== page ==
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    Monday, July 11, 2011

    Xhosa beadwork: symbols of defiance and living cultures

    Zulu, Ndebele, and Xhosa people’s of South Africa each create jewelry using beads but each has its own distinctive cultural meanings and forms. The Xhosa speaking people of the Eastern Cape (South Africa) are currently the second largest language group in South Africa and their beadwork survives today despite past attempts by some missionaries to stop it and shifting traditions within the Xhosa culture in current times. Traditionally, in Xhosa culture a person’s social status and identity could be read through their beadwork. Social meanings were created through the use of patterns and colour to mark a person’s age, gender, marital status, social role and social rank.

    White in Xhosa beadwork is said to be associated with spiritual purity, red with royality, yellow fertility and green new life. Patterns combine colour with motifs such as diamonds, quadrangles, chevrons, circles and parallel lines to create meanings and messages. There are efforts to keep traditional Xhosa beadwork traditions alive in current times with younger Xhosa people contributing to this through using traditional beadwork in weddings and other rituals in (see Loewe, 2011). Thankfully, the colonial era when wearing beadwork was deemed ‘un-Christian’ has passed. Thankfully also past are times when some missionaries bartered with access to literacy to discourage the Xhosa from wearing their beadwork and some Xhosa traded with ivory to buy seed beads from British settlers.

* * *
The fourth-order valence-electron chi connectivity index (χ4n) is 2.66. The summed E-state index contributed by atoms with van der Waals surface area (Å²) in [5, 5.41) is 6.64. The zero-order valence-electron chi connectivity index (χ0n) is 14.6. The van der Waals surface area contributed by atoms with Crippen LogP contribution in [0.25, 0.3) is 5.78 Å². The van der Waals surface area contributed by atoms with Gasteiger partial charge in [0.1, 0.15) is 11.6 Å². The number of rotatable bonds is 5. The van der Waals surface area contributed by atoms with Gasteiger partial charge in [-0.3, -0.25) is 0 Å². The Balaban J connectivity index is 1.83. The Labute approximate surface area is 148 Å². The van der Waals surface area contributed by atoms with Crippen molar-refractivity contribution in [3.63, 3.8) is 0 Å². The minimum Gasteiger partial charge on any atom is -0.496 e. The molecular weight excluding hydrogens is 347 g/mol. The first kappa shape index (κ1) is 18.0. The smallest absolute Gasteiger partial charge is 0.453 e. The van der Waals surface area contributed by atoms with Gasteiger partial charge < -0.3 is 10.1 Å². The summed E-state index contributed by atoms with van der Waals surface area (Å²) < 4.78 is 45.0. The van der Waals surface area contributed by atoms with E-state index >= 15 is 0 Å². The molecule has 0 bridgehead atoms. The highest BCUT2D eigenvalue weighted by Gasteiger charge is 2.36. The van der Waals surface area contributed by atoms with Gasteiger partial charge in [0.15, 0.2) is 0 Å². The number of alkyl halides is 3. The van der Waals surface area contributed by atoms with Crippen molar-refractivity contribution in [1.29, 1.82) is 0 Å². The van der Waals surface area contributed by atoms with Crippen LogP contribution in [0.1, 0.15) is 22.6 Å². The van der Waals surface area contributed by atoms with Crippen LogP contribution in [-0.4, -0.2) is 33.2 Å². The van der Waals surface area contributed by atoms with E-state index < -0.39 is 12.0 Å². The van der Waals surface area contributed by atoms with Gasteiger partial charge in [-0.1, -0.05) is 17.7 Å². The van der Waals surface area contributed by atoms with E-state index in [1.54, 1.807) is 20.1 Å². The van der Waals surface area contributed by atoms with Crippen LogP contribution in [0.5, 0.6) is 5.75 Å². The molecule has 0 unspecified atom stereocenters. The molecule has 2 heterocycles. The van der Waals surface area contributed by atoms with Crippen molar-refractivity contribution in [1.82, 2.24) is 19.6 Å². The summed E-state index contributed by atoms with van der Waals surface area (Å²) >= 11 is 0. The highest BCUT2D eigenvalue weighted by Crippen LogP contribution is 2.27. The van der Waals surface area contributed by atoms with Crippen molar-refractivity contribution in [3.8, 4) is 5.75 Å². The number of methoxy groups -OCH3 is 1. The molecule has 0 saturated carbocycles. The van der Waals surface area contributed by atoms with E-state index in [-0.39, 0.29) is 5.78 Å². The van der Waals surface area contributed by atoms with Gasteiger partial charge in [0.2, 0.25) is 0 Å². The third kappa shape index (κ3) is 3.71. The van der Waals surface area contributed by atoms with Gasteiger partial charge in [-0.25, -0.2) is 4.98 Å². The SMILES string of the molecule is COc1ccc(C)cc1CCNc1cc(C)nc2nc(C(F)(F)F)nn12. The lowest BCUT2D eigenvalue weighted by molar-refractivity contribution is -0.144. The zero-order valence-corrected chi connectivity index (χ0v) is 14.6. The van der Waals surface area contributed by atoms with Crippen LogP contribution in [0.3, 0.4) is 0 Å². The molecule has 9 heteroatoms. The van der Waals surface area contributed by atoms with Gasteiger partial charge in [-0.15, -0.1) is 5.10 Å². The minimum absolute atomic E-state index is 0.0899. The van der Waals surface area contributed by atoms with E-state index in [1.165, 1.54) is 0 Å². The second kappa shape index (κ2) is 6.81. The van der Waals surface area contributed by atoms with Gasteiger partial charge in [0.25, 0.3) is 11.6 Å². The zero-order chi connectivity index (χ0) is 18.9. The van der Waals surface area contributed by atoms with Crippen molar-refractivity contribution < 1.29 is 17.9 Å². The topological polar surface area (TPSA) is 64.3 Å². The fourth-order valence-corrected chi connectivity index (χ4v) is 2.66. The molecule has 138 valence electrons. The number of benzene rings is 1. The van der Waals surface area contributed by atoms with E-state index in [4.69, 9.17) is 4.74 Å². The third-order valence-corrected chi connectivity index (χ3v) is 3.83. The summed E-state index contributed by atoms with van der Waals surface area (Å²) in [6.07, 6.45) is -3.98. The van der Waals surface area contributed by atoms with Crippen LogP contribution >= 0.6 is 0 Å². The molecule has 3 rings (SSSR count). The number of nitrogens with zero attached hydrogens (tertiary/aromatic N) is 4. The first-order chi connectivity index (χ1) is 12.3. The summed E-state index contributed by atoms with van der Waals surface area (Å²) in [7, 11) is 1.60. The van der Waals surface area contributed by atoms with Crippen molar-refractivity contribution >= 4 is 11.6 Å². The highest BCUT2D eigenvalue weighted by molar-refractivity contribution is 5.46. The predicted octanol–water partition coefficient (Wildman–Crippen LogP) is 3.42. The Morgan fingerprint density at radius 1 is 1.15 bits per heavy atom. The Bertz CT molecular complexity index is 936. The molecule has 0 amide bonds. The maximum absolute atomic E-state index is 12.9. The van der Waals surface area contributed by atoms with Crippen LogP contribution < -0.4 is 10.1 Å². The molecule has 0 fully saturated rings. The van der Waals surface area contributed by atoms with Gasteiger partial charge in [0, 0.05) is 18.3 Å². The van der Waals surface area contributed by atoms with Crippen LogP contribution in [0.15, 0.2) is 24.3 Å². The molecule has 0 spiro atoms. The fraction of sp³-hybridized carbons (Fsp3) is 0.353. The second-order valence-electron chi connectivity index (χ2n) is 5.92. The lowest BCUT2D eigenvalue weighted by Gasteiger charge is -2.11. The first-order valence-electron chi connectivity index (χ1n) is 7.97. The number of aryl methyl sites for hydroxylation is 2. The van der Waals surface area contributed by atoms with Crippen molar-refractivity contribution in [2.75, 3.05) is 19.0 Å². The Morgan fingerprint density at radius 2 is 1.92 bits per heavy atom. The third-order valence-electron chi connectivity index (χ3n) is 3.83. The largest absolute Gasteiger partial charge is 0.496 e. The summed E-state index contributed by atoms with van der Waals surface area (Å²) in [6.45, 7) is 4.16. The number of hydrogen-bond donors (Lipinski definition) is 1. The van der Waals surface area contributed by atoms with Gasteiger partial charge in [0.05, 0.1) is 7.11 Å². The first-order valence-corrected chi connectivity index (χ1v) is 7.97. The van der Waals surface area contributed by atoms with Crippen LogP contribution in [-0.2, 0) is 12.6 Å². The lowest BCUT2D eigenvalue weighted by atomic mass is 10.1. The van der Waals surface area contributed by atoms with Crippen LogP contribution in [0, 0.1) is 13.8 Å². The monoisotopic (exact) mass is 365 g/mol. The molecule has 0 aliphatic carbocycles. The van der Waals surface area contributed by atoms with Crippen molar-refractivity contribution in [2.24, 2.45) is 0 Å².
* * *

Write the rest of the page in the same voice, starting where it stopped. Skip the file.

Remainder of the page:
Whilst Xhosa beadwork has a long history with beads made from the seed of the coral tree, shells, bone or ivory, claws and teeth, the use of glass seed beads in Xhosa beadwork is linked to the 1820s when seed beads were imported into South Africa by the British from Venice in large quantities as a desirable trade item. So desirable were the seed beads that one source records the Xhosa bringing 434 pounds of ivory to a trade fair in the hope of trading it for seed beads (Crabtree and Stallebrass, 2002) and one cow was equivalent to one pound of seed beads.

    Whilst contemporary Xhosa beadwork is most often created using size 8/0 beads historically a wider range of seed bead sizes were used. Methods of Xhosa beadwork include a form of bead embroidery where beads are stitched onto animal skins and a form of netting used to create amazing open weave beaded collars. (See photo of beaded Xhosa collar - left and close up above right)

    One of the most famous Xhosa beaded collars is that worn by the Xhosa speaking former South African president Nelson Mandela at his trial in the early 1960s. In a statement of defiance and pride for his royal Xhosa ancestry he wore traditional Xhosa dress suitable for his royal lineage that included a collar of Xhosa beads which you can see in the photo (right). His Xhosa clan name is Madiba and when in South Africa recently I was told that local people refer to Mandela as Madiba as a sign of respect and affection.

    You can also link here to a more recent photo (1994) of Mandela in Xhosa beads (http://www.africamediaonline.com/search/preview/241_11). There are many other notable Xhosa people but one of the best known musicians is Miram Makeeba who has recorded a well-known Xhosa wedding song called "Qongqongthwane", under the name "Click Song #1"

    Loewe and Moon (2011) argue that whilst Xhosa beading is still alive those who do the beading earn very little (between Rand 1000 – Rand 3000 per month) (NB: There are approximately 7 Rand to 1 US or AUS dollar) and most of those earnings are from local people rather than tourists. The fact that beadwork has survived the effects of colonisation and their rarity due to sanctions during apartheid and that they acted as a point of defiance during apartheid is a mark of the great determination and courage of the Xhosa people in South Africa and of the power of beadwork to carry meaning in our lives.

    Sources:

    1 comment:

    AsteropeBC said...

    Very interesting - I've learned something new today!

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